Trip: Mt Shuksan - Fisher Chimneys Trip Date: 07/18/2021 Trip Report: This weekend I roped up with my wife for the first time in several years on an outstandingly beautiful climb. I immediately understood why Becky included Fisher Chimneys in his 100 favorite climbs of North America. We lucked out in every way: fantastic weather that wasn’t too hot or cold, easy route finding up the chimneys, cruiser snow and glacier conditions, and only a few other parties on the summit pyramid scramble. And most importantly, excellent two day child care on the home front! We bivied at the truck Friday night and started hiking Saturday morning. The hike to the chimneys was straight forward, as were the chimneys. We bivied below Winnies Slide, which doesn’t have running water but is a short 10 minute jaunt up to the upper bivies where there is running water. Winnies slide is all steep snow right now. Sunday we were moving at first light. The Upper Curtis is mostly smooth sailing with just a bit of steep snow/ice at the start and some steep snow at the exit up to the Sulphide Glacier. We scrambled up the central gully on the pyramid, putting the rope in my pack and not taking it out until a couple rappels on the way down. Views were spectacular. It took us about 7 hours round trip from our bivy. We had a nice nap back at camp and relaxed for a bit before packing up and heading out. The chimneys took a bit longer going down than they did coming up. We were tired by that point and did a few rappels and were pretty cautious with the exposure in the chimneys. Back at the truck ~8:00 and at home in bed by midnight. Hiking to Lake Ann Spectacular views 24-7 Starting the first scramble section: View of the chimneys. The route finding is fairly obvious once you start up. Relaxing in camp below Winnies Slide Early morning on the Upper Curtis Glacier View of the summit pyramid Katie leading up the central gulley All smiles on top! Parting shot on the drive out Post Script: Unbeknownst to me, my grandmother passed away gracefully at the age of 101 on Saturday night. Sometime around her passing I woke up to look outside and check the weather. I don’t think I’ve ever seen as many stars. I’m not an especially religious person, but in retrospect it seems as though a greater being was calling me out to see her ascend to heaven. RIP Margaret Colson Devot. Gear Notes: Brought a second tool for the steep snow and potential ice but it wasn't necessary Approach Notes: Road closed at Heather Meadows added ~1 mile to the approach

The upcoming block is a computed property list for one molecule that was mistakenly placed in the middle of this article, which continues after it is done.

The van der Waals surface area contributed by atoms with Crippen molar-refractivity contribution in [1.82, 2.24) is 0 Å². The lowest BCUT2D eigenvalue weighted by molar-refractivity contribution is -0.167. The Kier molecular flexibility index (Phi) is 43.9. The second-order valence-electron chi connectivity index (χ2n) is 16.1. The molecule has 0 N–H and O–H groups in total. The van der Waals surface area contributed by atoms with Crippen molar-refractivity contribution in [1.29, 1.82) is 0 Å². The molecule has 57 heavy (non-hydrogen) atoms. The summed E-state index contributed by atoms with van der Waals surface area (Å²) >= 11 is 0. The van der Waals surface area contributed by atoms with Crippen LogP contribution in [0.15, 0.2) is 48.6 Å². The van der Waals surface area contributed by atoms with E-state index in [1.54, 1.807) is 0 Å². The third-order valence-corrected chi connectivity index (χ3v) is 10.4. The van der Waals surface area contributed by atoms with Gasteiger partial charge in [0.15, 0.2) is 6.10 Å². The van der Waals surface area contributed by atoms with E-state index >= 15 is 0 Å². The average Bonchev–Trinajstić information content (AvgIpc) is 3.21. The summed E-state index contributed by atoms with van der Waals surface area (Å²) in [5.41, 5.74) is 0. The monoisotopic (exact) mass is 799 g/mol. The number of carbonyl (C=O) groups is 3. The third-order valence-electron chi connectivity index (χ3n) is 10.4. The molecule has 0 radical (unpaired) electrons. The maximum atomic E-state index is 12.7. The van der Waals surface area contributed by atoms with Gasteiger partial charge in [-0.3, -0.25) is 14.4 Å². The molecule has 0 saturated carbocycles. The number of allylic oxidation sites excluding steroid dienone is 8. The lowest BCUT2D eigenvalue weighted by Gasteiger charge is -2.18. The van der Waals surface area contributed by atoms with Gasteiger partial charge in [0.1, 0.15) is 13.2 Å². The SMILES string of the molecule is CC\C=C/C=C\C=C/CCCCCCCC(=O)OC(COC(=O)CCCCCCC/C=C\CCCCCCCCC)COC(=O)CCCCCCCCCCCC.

8. 3 points